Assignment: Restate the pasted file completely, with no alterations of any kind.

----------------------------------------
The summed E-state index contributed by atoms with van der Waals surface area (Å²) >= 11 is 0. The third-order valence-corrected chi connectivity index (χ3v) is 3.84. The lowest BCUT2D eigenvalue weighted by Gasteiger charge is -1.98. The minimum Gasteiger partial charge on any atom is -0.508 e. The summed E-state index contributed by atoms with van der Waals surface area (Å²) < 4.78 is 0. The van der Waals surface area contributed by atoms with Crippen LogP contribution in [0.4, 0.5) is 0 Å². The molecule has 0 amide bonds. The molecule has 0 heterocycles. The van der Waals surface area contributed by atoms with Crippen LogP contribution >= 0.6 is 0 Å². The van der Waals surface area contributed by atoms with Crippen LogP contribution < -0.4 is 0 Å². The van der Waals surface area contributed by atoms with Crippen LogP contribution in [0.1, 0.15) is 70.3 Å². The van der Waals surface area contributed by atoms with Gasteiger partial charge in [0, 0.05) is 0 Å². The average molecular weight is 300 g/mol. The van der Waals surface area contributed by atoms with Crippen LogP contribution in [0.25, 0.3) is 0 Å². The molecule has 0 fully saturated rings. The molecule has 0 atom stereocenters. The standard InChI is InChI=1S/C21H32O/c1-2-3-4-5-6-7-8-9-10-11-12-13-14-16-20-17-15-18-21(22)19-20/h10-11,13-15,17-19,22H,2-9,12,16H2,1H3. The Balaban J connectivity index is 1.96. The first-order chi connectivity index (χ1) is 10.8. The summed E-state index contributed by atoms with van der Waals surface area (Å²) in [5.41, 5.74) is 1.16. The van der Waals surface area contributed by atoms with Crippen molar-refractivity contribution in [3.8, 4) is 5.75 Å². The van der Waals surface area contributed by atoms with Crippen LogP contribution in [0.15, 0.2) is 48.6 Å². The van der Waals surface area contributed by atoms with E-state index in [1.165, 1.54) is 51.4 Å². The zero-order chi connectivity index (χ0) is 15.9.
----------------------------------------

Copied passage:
The summed E-state index contributed by atoms with van der Waals surface area (Å²) >= 11 is 0. The third-order valence-corrected chi connectivity index (χ3v) is 3.84. The lowest BCUT2D eigenvalue weighted by Gasteiger charge is -1.98. The minimum Gasteiger partial charge on any atom is -0.508 e. The summed E-state index contributed by atoms with van der Waals surface area (Å²) < 4.78 is 0. The van der Waals surface area contributed by atoms with Crippen LogP contribution in [0.4, 0.5) is 0 Å². The molecule has 0 amide bonds. The molecule has 0 heterocycles. The van der Waals surface area contributed by atoms with Crippen LogP contribution >= 0.6 is 0 Å². The van der Waals surface area contributed by atoms with Crippen LogP contribution < -0.4 is 0 Å². The van der Waals surface area contributed by atoms with Crippen LogP contribution in [0.1, 0.15) is 70.3 Å². The van der Waals surface area contributed by atoms with Gasteiger partial charge in [0, 0.05) is 0 Å². The average molecular weight is 300 g/mol. The van der Waals surface area contributed by atoms with Crippen LogP contribution in [0.25, 0.3) is 0 Å². The molecule has 0 fully saturated rings. The molecule has 0 atom stereocenters. The standard InChI is InChI=1S/C21H32O/c1-2-3-4-5-6-7-8-9-10-11-12-13-14-16-20-17-15-18-21(22)19-20/h10-11,13-15,17-19,22H,2-9,12,16H2,1H3. The Balaban J connectivity index is 1.96. The first-order chi connectivity index (χ1) is 10.8. The summed E-state index contributed by atoms with van der Waals surface area (Å²) in [5.41, 5.74) is 1.16. The van der Waals surface area contributed by atoms with Crippen molar-refractivity contribution in [3.8, 4) is 5.75 Å². The van der Waals surface area contributed by atoms with Crippen LogP contribution in [0.15, 0.2) is 48.6 Å². The van der Waals surface area contributed by atoms with E-state index in [1.165, 1.54) is 51.4 Å². The zero-order chi connectivity index (χ0) is 15.9.